The 1988-1995 era was not the best time to be a Cardinals fan. Whiteyball transitioned to the perfectly mediocre Joe Torre years. The Cardinals never won more than 87 games in a season (1993), and never finished within seven games of a playoff berth (1989). They endured their only last place finish (1990) since 1918. And overall they went 601-628 (.489) - 20th best in all of baseball. If during those eight years baseball was just one long season with one singular division, they would have finished 70.5 games behind the first place Oakland Athletics. See, the current 10-game deficit to the Cubs isn't so bad.
And you know what? Everything was fine. Going to old Busch was still a blast. Ozzie Smith was a loyal, dependable presence. We got to see promising rookies like Ray Lankford, Bernard Gilkey, and Todd Zeile graduate to the big leagues after making the climb all the way from the old Springfield (IL) Cardinals. There were great moments. On one night in September of 1993, Mark Whiten hit four home runs (and 12 RBIs!) against the Cincinnati Reds, which brought him to 22 on the season. It was completely ludicrous. Not just the four home runs part but the fact that they were clubbed by a Cardinal, a team which hadn't had a true home run threat since Jack Clark left after the '87 season. To wit, those four home runs would have accounted for about 6% of the entire team's total in 1991.
There were also enjoyable players who came and went so quickly they're almost nothing more than a footnote between Whiteyball and the current Cardinals era. They weren't on winning teams and they didn't stick around long enough to have lasting legacies in St. Louis. Take Felix Andujar Jose, who showed up on August 31, 1990, from the Athletics, via a trade in which the Cardinals departed with Willie McGee, one of the most beloved players in recent memory.
McGee was in his age-31 season and in the last year of his contract, but hitting like he could require a hefty contract once goodwill was factored in. When traded, McGee was second in the National League in hitting (.335) behind Lenny Dykstra (.340) and had amassed enough plate appearances to qualify for the batting title, which he would go on to win as his preserved .335 average stood just out of reach of Eddie Murray's .330. Dyskstra slipped to .325. At the time of the trade, a neighbor told me McGee could become the first player to win the batting titles in both leagues for the same year. While absurdly untrue I believed it - I was eleven - but it was a moot point anyway as McGee hit just .274 in Oakland for the remainder of the year.
So why trade a player who was universally popular and still hitting? Well, as mentioned above, the Cardinals were in the middle of a dreadful season. Moreover, when Jose arrived he was in his age-25 season, and while he had yet to blossom in Oakland (he hit just .255/.298/.351 in 432 plate appearances with the A's), the muscular, light on his feet outfielder still had the stink of potential. If at the time of the trade you had his 1989 Upper Deck card in a plastic case it would have seemed a bit excessive, but you wouldn't have been laughed out of the room.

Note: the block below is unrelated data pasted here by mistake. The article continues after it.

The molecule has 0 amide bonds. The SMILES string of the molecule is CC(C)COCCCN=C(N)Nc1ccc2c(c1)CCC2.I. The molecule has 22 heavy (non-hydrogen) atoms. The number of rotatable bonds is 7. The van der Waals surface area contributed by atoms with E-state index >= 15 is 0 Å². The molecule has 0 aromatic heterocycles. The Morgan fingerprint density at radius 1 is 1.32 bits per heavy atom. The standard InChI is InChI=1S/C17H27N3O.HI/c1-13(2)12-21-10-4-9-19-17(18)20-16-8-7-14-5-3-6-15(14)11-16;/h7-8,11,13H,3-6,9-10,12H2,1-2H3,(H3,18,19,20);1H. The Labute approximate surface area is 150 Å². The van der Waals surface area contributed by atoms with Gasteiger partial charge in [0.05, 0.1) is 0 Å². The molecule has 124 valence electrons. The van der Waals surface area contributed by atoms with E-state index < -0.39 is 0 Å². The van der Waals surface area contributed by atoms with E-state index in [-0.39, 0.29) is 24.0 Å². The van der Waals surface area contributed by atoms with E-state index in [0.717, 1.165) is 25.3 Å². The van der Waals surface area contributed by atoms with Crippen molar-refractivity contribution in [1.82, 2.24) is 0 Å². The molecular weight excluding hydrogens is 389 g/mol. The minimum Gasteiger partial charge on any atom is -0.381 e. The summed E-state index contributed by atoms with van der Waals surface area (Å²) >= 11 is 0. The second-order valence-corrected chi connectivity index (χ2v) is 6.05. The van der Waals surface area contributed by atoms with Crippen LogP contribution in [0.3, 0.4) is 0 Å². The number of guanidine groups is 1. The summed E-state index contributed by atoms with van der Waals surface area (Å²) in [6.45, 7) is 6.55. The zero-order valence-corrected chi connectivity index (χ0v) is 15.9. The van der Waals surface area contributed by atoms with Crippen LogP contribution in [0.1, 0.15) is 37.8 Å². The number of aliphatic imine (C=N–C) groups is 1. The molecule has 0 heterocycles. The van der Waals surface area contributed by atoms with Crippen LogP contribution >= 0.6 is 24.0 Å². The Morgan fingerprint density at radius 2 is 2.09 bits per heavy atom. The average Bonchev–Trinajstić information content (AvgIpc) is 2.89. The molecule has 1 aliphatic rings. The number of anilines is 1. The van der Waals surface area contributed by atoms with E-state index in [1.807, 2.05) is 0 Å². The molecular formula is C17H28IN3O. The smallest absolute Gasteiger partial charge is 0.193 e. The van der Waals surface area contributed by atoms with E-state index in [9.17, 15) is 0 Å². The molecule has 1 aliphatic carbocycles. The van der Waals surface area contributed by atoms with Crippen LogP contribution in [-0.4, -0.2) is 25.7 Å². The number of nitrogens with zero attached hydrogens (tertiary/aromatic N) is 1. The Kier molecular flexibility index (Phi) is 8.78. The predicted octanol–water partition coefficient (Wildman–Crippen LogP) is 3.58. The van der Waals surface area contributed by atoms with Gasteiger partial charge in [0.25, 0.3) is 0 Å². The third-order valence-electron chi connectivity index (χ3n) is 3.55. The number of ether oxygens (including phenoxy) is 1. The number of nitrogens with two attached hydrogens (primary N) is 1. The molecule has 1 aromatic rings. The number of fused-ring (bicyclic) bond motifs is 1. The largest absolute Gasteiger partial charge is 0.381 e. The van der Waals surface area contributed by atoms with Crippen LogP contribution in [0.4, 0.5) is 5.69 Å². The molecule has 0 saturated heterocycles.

Jose seemed to immediately find his place in St. Louis. He finished the 1990 season with a respectable .271/.333/.447 line in 93 plate appearances with the Cardinals, but it was the following year when everything came together. Initially, at least. Jose got off to a blazing start and after the first two months of the season was hitting .339/.421/.497 with a 160 wRC+ in 197 plate appearances. The local paper had a daily listing of the batting leaders for all of the traditional stats and Jose was a constant presence at or near the top. He cooled down and by the time he was making his only All-Star game appearance that July, his numbers had dipped to .313/.376/.435 with a 130 wRC+.
The numbers kept sliding but Felix ended the season with a solid line of .305/.360/.438 with a 125 wRC+ and worth three wins by FanGraphs WAR. He finished fifth in the league in batting, behind former Cardinals Terry Pendleton, who won the title at .319 and, coincidentally, McGee, who had signed with the Giants as a free agent in the offseason and hit .312.
The following season, in 1992, Jose's success continued and he hit .295/.347/.432 with a 121 wRC+, good for a 2.3 fWAR. Here he is in May of that year hitting a home run to help complete a comeback from a 9-0 deficit to beat the Atlanta Braves.
He would never see this sort of success in MLB again. Heading into the '93 season the Cardinals flipped him to the Royals in exchange for Gregg Jefferies, another player whose two best seasons of a decently long career were with the Cardinals. (Jefferies headed to the Phillies via free agency before the '95 season.)
After three unremarkable years with the Royals, Jose bounced around all over the globe playing in leagues in Mexico and as far as Korea before resurfacing in 2000 to see 32 plate appearances with the champion Yankees. He last saw MLB action as a Diamondback in 2003 when he made a pinch-hit appearance in late September against the Cardinals.
Jose kept playing baseball though. As recently as 2009, at the age of 44, he was still seeing action in various independent leagues for teams like the Calgary Vipers and the Schaumburg Flyers. And like plenty of baseball lifers before him, it seems to run in the family. His son, Dominic, is a current prospect in the Yankees' system.
That is the quick story of Felix Jose - a player who was good and then gone. I had intended for all of this to wrap up nicely with a screenshot of me purchasing a Jose Cardinals shirsey but there isn't one to be found online and that's a shame. So instead, enjoy this video of him drawing a walk versus the Gary Railcats in August of 2009 during his days with Schaumburg, and be sure to remember him from time to time.